What do Russell Long, Hale Boggs and the New Orleans Saints have to do with the NFL's comfortable federal tax status?
What do Russell Long, Hale Boggs and the New Orleans Saints have to do with the NFL's comfortable federal tax status? Based on a bit of research conducted by CNN last month, quite a bit.
According to the cable network's story, the National Football League, headquartered in Manhattan, doesn't directly pay taxes, although it does cough up money for taxes on its properties and offshoot ventures.
That equates to a tax-free status, granted in 1942 due to its classification as a nonprofit trade association, for the parent company that pays embattled chief executive Roger Goodell.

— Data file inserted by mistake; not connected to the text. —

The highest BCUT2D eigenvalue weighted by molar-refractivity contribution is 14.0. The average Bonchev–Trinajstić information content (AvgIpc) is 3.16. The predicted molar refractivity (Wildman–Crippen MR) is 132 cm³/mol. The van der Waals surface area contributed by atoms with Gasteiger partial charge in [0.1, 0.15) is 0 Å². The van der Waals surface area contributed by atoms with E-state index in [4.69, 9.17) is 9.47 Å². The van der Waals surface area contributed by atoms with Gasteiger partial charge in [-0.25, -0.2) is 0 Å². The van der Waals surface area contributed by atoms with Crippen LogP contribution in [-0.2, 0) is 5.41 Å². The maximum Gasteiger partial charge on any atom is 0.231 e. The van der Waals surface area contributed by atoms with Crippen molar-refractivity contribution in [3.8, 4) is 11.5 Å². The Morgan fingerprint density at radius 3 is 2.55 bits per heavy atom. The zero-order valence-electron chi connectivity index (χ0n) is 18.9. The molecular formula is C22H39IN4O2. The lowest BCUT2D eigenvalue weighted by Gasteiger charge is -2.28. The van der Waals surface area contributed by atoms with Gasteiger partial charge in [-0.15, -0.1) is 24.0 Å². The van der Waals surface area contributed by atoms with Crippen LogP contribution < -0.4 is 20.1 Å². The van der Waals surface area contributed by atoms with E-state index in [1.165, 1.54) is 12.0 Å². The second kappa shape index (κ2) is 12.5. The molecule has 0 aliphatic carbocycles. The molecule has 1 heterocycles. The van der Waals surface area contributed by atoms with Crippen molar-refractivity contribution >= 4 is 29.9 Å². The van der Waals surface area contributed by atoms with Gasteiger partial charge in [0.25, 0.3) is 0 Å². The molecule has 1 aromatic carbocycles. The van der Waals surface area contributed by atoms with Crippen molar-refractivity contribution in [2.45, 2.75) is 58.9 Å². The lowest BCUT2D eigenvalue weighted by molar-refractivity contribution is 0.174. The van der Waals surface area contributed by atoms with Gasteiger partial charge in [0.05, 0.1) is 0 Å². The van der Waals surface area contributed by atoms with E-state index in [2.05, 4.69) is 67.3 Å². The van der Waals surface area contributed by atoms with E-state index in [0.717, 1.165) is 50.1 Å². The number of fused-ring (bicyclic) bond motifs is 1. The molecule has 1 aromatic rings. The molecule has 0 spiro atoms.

When it appeared like the tide might turn in 1966 when the NFL was preparing to merge with the American Football League, a deal was cut.
Here's how CNN broke it down: "Two powerful Louisiana politicians, Sen. Russell Long and Rep. Hale Boggs, wanted a football team in New Orleans. Then-NFL Commissioner Pete Rozelle wanted antitrust protection and confirmed tax-exempted status for the league office. The Saints were born in New Orleans and in exchange, Rozelle got his wish slipped into an unrelated federal bill on investments and depreciation."